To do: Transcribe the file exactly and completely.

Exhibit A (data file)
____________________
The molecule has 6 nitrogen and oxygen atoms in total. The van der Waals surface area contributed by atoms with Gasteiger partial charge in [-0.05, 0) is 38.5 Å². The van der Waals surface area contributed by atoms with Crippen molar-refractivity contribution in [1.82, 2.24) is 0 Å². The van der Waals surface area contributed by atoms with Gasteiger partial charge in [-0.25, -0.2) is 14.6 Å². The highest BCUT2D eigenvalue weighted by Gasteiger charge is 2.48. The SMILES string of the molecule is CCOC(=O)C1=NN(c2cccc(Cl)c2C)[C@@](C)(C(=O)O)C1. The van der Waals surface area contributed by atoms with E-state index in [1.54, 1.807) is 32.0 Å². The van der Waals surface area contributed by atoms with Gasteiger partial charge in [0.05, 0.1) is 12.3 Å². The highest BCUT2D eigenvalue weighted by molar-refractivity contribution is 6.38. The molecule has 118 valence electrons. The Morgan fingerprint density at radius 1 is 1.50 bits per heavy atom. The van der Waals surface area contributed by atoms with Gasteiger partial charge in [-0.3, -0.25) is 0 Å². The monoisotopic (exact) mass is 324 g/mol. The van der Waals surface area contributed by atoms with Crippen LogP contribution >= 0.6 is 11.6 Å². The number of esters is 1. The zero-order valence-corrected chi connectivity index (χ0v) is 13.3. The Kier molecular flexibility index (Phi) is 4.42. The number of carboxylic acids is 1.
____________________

The molecule has 6 nitrogen and oxygen atoms in total. The van der Waals surface area contributed by atoms with Gasteiger partial charge in [-0.05, 0) is 38.5 Å². The van der Waals surface area contributed by atoms with Crippen molar-refractivity contribution in [1.82, 2.24) is 0 Å². The van der Waals surface area contributed by atoms with Gasteiger partial charge in [-0.25, -0.2) is 14.6 Å². The highest BCUT2D eigenvalue weighted by Gasteiger charge is 2.48. The SMILES string of the molecule is CCOC(=O)C1=NN(c2cccc(Cl)c2C)[C@@](C)(C(=O)O)C1. The van der Waals surface area contributed by atoms with E-state index in [1.54, 1.807) is 32.0 Å². The van der Waals surface area contributed by atoms with Gasteiger partial charge in [0.05, 0.1) is 12.3 Å². The highest BCUT2D eigenvalue weighted by molar-refractivity contribution is 6.38. The molecule has 118 valence electrons. The Morgan fingerprint density at radius 1 is 1.50 bits per heavy atom. The van der Waals surface area contributed by atoms with Gasteiger partial charge in [-0.3, -0.25) is 0 Å². The monoisotopic (exact) mass is 324 g/mol. The van der Waals surface area contributed by atoms with Crippen LogP contribution >= 0.6 is 11.6 Å². The number of esters is 1. The zero-order valence-corrected chi connectivity index (χ0v) is 13.3. The Kier molecular flexibility index (Phi) is 4.42. The number of carboxylic acids is 1.